In the case of Watson's caring theory ... it was not developed with the intent of using it as a blueprint for practice. According to Dr. Watson, it was originally developed as a foundation for organizing a faculty's thoughts on key elements of a curriculum.

    Finally, it is appropriate for leaders to try to take nursing in directions that they believe will benefit the profession. That's what leadership is all about. If nurse scholars did not try to shape the future of nursing, they would not be fulfilling their roles as leaders of the discipline. It is perfectly appropriate for you to disagree with some of what an individual has to say -- and to express that disagreement -- but please don't try to deny them the right to speak their minds and to provide the leadership we need to move forward.

    The process of putting ideas (including theories) out there to be discussed, critiqued, and tried is an important part of any academic discipline. It is inevitable that none of us will agree with every idea out there in the "intellectual marketplace." Perhaps unfortunately for you, many people have found Dr. Watson's ideas to be stimulating and worth exploring further. It's OK if you don't find them to your personal liking. Find other ideas that suit you better and/or develop your own theories. If you don't like the direction that nursing scholarship is taking, become a nurse scholar yourself and take it in another direction.

    The direction of nursing scholarship is determined by the people who are willing to invest the effort into being nurse scholars. If you have a real interest in the topic, then that might be a good career path for you to follow.

    llg

    llg
  3. by   Works2xs
    It's unfortunate to hear someone summarily dumping academia as "ivory tower" activity totally divorced from the realm of the practical. Why? Here's a few reasons.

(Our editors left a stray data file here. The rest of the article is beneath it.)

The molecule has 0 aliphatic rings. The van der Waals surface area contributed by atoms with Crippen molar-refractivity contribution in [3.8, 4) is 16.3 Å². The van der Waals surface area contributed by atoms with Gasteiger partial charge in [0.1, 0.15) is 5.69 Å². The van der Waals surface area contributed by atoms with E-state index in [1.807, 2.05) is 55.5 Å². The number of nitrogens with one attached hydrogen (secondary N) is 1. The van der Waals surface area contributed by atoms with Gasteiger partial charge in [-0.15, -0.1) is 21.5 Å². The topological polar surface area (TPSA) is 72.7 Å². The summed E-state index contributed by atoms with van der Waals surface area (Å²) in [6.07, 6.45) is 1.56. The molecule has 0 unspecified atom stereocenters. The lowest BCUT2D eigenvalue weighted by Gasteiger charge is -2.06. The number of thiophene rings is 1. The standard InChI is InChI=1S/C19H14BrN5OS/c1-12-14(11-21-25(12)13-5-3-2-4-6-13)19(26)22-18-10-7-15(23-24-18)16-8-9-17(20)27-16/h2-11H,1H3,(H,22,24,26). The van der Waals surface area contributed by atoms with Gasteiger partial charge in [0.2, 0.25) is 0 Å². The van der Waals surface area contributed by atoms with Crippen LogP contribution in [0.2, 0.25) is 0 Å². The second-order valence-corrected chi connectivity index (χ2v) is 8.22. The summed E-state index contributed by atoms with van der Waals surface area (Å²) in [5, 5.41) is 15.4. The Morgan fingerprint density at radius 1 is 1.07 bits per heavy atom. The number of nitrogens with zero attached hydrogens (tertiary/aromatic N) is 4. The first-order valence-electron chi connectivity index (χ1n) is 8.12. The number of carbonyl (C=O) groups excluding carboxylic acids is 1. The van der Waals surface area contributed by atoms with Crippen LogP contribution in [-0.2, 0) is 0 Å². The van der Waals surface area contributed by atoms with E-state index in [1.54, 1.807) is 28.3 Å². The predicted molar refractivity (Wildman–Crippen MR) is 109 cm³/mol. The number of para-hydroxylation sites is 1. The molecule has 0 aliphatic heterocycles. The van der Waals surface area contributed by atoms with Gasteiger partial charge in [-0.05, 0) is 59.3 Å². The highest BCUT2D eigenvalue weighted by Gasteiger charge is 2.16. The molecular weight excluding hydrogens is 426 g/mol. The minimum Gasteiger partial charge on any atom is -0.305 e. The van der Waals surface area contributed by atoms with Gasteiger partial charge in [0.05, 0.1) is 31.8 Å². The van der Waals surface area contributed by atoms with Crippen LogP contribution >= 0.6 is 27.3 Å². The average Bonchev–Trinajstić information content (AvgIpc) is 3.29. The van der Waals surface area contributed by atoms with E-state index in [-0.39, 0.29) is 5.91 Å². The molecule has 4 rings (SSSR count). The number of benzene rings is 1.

For the student, the study of theory (in any field) has at least two major applications. First, it exposes the student to a wider field of view regarding their particular vocation. If each person enters a field with only their personal opinion of how reality works, you end up with a conglomeration of people all looking at the world through a key hole. Having a narrow view of the field may provide some vision and that vision may broaden with time. However, it doesn't prepare you very well for dealing with the unexpected or the unorthodox. While theory may have little bearing on practical application, it goes a long way to making a person at least aware of the multitude of influences that can have an impact on how they DO apply their skill. If a person's aware that other forces (often competing for time, attention, and resources) are at play, they are that much better prepared for developing their own strategies and contingencies.

    A second major factor regarding the applicability of theories is the building of a common basis of communication and understanding. In a field where world-wide schools of thought are thrown together, often under very demanding circumstances, just the ability to have a clue where someone else is coming from exponentially increases their ability to resolve issues and, heaven forbid, build collaborations with their peers. You don't have to agree with a particular theory to understand its underpinning and drivers. How much easier is it for someone to start from a common basis of understanding than it is to start from scratch? You can't begin to resolve issues, find solutions, or develop innovations to existing processes until you have a common understanding of concepts, language, and envirionment.

    So, these major concepts build into an overall understanding of the factors and ideals that may have relevance to any single issue affecting an individual situation. The broader the understanding of these factors, the more likely the possibility that the solutions, innovations, and invention of new ideas are to succeed. With a broad knowledge of the "big picture", there's less chance that those ideas will be victimized by reality. In the engineering disciplines, it's referred to as "not reinventing the wheel." Thoretical knowledge empowers the individual to first understand their profession in toto and then to communicate their ideas to the wider audience.

    So as the earlier poster suggested, resist the urge to view theory as a cookbook for doing your job. Rather, use it as an artist uses pigments. Having a pallet rich in hues and colors provides the artist with a more powerful range of solutions. The variation and depth of such a range of choices provides an awesome toolbox for the individual to mix their own solutions.
  4. by   ZASHAGALKA
    Quote from Works2xs
    So as the earlier poster suggested, resist the urge to view theory as a cookbook for doing your job. Rather, use it as an artist uses pigments. Having a pallet rich in hues and colors provides the artist with a more powerful range of solutions. The variation and depth of such a range of choices provides an awesome toolbox for the individual to mix their own solutions.